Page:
GY TODAY – TUESDAY 11TH SEPTEMBER 2018

GY TODAY – TUESDAY 11TH SEPTEMBER 2018

Search continues for missing man last seen at bar

Searches are continuing today for a missing 25-year-old man who was last seen in a Great Yarmouth bar.

Tony Green was last seen on Saturday night at Bar X in Northgate Street.

This morning Norfolk police confirmed officers are continuing searching for him, with the assistance of the Norfolk Fire and Rescue Service.

His family say he is vulnerable and has type one diabetes.

He lives in family homes in Lowestoft and Great Yarmouth and his family say it is out of character for him to go missing.

Mr Green is white, 5ft 5in of a thin build with light brown hair. It is believed he may be wearing a black shirt, khaki/green trousers, a black belt with a fancy belt buckle and black shoes.

Anybody who has seen Mr Green or knows of his current whereabouts should contact Norfolk Police immediately on 999 quoting CAD 459 of Saturday 8 September 2018.

Tony Green Picture: Tony Green's family

PHOTO SOURCE: GREAT YARMOUTH MERCURY

 

Police call for people in Norfolk to report signs of adults who are being abused

Victims of adult abuse are being urged to seek help as Norfolk police support a national awareness campaign to highlight the issue.

Safeguarding Adults Awareness Week, which runs until Friday, aims to raise awareness of how to recognise the different types of adult abuse and what to do if you think someone is being abused or is at risk of being abused.

There are many signs of abuse, which include the person: looking dirty or is not dressed properly; having an injury that’s difficult to explain; being frightened around certain people, being unusually down or withdrawn and finding money missing.

There are many different types of abuse such as:

Physical, emotional or sexual abuse

Financial abuse – when people take money or belongings without asking

Neglect – when people who are there to help do not look after people properly

Discriminatory abuse – when people treat others badly or unfairly because they are different

Institutional abuse – when paid staff in a hospital or care home do not care properly or respect people’s rights

Domestic abuse – threatening behaviour, violence or abuse between adults who are, or have been, in a relationship, or between family members

Self-neglect – when people don’t look after themselves and this puts them at risk

Modern slavery – when people are forced to work or are bought or sold as if they were a piece of property

If you are worried about an adult at risk or concerned about someone’s safety, you can contact Norfolk’s adult social services on 0344 800 8020 or fill out an online form at https://online.norfolk.gov.uk/socialcareenquiry.

You can also contact police on 101 or 999 in an emergency.

Norfolk police solved just six percent of rape crimes in last year, figures reveal

Norfolk’s chief constable has admitted the county’s rate of solving domestic abuse and rape crimes do not make good reading – with just one in 16 of the latter solved.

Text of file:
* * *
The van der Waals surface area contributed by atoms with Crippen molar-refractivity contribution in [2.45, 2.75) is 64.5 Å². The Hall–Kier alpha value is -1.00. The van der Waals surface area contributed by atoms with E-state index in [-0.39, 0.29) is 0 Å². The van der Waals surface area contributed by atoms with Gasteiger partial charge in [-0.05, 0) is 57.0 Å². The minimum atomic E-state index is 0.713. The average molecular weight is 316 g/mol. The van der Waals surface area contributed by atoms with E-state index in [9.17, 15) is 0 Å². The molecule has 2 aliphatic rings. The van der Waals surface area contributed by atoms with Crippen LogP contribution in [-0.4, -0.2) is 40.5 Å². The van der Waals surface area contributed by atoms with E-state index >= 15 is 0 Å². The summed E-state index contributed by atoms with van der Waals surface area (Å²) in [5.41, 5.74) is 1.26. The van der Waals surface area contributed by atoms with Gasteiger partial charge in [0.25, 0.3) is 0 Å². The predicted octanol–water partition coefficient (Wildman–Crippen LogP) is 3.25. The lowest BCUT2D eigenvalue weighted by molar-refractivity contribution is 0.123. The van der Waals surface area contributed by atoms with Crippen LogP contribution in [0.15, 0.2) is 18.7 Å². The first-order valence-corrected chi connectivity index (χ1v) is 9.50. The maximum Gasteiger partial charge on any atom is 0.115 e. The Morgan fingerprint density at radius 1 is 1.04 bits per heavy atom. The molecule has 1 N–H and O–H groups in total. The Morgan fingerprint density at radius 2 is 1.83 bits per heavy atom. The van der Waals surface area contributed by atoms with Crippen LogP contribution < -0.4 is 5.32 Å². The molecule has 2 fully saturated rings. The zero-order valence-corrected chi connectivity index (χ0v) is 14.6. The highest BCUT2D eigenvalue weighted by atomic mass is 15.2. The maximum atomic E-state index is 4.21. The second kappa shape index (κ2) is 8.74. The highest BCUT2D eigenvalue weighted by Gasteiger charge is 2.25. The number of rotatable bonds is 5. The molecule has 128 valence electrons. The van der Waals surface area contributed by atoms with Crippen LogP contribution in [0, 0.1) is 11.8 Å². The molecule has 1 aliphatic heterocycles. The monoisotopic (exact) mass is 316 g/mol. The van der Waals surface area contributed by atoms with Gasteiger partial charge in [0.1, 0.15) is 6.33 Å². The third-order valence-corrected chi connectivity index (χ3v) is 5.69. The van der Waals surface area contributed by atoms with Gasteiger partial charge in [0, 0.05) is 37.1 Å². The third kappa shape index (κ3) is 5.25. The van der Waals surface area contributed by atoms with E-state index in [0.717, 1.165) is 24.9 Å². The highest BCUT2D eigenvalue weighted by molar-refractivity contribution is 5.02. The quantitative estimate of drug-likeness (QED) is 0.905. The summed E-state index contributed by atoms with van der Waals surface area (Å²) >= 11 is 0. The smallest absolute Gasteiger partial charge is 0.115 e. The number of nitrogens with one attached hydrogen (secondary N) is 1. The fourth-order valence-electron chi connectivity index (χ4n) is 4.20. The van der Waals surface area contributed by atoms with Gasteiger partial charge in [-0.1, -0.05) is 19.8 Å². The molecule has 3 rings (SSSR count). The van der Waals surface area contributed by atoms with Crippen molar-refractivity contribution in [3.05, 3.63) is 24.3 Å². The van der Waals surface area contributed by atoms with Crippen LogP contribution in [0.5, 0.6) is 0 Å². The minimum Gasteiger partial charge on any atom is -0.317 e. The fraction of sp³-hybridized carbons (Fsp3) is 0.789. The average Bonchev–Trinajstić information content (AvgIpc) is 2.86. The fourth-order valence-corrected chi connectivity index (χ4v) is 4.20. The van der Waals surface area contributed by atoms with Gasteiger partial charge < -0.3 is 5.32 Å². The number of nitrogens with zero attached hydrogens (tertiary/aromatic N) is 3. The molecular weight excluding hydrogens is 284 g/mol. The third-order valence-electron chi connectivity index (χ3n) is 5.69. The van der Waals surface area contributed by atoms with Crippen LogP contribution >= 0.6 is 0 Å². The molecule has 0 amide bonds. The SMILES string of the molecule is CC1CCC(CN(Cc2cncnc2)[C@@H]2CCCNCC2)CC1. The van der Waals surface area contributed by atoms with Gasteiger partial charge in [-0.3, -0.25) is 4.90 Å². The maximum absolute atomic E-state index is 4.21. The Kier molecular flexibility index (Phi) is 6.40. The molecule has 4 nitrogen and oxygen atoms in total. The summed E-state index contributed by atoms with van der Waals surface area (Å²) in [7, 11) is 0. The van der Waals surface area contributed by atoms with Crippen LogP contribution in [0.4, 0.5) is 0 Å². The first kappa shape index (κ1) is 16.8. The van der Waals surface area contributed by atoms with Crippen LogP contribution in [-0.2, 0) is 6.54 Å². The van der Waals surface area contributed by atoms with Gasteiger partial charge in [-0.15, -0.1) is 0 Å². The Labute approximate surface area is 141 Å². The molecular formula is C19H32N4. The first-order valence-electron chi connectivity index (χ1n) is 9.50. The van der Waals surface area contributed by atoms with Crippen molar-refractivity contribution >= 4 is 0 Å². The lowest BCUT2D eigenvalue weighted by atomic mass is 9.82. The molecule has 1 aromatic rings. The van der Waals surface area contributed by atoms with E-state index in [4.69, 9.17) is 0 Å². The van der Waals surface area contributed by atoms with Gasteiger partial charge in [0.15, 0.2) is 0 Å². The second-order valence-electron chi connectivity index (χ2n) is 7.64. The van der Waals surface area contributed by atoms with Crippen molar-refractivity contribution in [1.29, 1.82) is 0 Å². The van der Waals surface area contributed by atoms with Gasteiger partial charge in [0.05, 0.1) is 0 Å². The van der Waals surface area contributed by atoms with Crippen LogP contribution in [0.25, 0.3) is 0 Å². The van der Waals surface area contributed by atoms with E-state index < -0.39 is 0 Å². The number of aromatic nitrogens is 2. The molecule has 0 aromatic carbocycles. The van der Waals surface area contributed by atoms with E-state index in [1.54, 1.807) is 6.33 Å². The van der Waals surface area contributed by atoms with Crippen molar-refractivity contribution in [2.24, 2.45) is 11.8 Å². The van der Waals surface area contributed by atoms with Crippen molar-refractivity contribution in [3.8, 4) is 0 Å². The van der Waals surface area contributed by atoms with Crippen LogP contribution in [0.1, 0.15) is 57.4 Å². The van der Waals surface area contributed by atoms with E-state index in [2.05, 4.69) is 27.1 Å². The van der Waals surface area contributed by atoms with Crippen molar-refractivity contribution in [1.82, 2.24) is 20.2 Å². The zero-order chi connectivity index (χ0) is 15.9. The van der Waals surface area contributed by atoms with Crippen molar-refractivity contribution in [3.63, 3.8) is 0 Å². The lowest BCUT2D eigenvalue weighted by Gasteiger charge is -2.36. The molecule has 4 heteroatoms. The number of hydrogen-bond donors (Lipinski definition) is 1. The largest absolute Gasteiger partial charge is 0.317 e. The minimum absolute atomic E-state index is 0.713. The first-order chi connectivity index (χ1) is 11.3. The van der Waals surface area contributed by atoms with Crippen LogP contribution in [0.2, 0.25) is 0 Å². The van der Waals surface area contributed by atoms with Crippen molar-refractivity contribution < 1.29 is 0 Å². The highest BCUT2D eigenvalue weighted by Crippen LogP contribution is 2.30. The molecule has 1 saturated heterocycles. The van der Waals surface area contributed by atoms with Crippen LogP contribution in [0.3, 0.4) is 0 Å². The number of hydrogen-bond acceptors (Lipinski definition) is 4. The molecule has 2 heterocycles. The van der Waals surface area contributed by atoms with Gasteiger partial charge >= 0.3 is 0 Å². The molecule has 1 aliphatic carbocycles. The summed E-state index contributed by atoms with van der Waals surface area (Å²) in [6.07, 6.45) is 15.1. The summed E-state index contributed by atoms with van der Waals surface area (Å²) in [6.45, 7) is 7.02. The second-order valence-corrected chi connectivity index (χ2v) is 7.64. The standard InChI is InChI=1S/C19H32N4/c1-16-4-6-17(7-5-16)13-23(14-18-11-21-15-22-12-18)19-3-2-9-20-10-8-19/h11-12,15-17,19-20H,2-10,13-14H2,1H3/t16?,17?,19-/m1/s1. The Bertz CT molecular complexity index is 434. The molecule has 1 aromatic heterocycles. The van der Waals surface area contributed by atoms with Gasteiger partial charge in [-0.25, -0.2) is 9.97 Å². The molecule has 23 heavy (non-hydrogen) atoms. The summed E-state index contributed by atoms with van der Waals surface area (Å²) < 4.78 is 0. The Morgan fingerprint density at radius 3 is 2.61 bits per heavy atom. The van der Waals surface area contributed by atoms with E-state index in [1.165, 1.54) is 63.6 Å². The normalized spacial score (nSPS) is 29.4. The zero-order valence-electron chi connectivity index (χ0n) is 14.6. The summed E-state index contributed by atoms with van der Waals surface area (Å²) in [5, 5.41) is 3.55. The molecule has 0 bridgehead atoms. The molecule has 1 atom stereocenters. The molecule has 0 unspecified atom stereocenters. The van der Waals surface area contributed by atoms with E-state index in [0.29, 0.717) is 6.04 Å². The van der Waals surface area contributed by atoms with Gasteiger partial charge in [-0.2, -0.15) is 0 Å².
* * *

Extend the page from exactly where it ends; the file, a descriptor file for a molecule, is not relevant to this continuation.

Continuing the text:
For the 2017/18 financial year, just 6% of reported rapes resulted in a charge, while 21% of the 7,564 domestic abuse reports were solved.

The figures were revealed in an annual report from the office of the police and crime commissioner, discussed at a meeting of the county’s police and crime panel.

Simon Bailey, chief constable of Norfolk Police, admitted the figures were a concern, but said these were in a large part due to victims choosing not to pursue investigations.

He said: “It is an incredibly complex matter. The figures do not make good reading but I can assure we are doing everything we can.

“Often victims no longer wish to prosecute, which is nothing to do with the policing; sometimes they do not want to give evidence because they want to get on with their lives or do not want to relive it.”

Lorne Green, Norfolk’s police and crime commissioner added that on occasions, police body cameras had meant that in domestic abuse incidents charges could be made without the victim wishing to prosecute.

Mr Bailey added: “Around a third of reports we received were historic, meaning we are working without forensic evidence.

“The incidents will have also taken place in private, where it is one person’s word against another.”

The chief constable also said victims not wanting to relinquish their phones for evidence was another barrier.

He added: “For some people, their phones are their lives, so they are reluctant to give them up and will decide against going ahead for that reason too.”

The figures also show that more than half of the county’s domestic abuse victims did not support prosecution, while the same can be said about four in 10 rape reports.

At the same meeting, panellist Peter Hill requested future figures be provided in number form, rather than in percentages.

The exact number of rape reports was not included in the report, but it is understood there were about 900.

 

 

 

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